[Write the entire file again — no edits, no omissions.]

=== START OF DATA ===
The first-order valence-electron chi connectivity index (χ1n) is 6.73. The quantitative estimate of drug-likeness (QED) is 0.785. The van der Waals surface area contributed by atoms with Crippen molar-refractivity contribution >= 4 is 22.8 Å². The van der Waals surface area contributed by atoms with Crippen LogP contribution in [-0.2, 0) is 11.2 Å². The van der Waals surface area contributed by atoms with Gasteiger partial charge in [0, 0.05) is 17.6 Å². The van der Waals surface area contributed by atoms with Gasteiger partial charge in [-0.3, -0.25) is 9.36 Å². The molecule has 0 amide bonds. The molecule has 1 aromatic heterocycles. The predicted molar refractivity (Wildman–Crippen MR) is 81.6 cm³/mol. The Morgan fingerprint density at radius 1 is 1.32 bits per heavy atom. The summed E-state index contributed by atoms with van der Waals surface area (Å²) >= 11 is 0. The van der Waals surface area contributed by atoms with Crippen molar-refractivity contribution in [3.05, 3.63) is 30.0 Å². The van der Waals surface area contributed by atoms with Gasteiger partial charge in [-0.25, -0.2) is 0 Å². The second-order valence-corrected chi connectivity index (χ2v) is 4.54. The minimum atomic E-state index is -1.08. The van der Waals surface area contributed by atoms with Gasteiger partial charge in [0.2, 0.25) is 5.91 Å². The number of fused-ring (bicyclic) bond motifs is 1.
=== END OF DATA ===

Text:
The first-order valence-electron chi connectivity index (χ1n) is 6.73. The quantitative estimate of drug-likeness (QED) is 0.785. The van der Waals surface area contributed by atoms with Crippen molar-refractivity contribution >= 4 is 22.8 Å². The van der Waals surface area contributed by atoms with Crippen LogP contribution in [-0.2, 0) is 11.2 Å². The van der Waals surface area contributed by atoms with Gasteiger partial charge in [0, 0.05) is 17.6 Å². The van der Waals surface area contributed by atoms with Gasteiger partial charge in [-0.3, -0.25) is 9.36 Å². The molecule has 0 amide bonds. The molecule has 1 aromatic heterocycles. The predicted molar refractivity (Wildman–Crippen MR) is 81.6 cm³/mol. The Morgan fingerprint density at radius 1 is 1.32 bits per heavy atom. The summed E-state index contributed by atoms with van der Waals surface area (Å²) >= 11 is 0. The van der Waals surface area contributed by atoms with Crippen molar-refractivity contribution in [3.05, 3.63) is 30.0 Å². The van der Waals surface area contributed by atoms with Gasteiger partial charge in [-0.25, -0.2) is 0 Å². The second-order valence-corrected chi connectivity index (χ2v) is 4.54. The minimum atomic E-state index is -1.08. The van der Waals surface area contributed by atoms with Gasteiger partial charge in [0.2, 0.25) is 5.91 Å². The number of fused-ring (bicyclic) bond motifs is 1.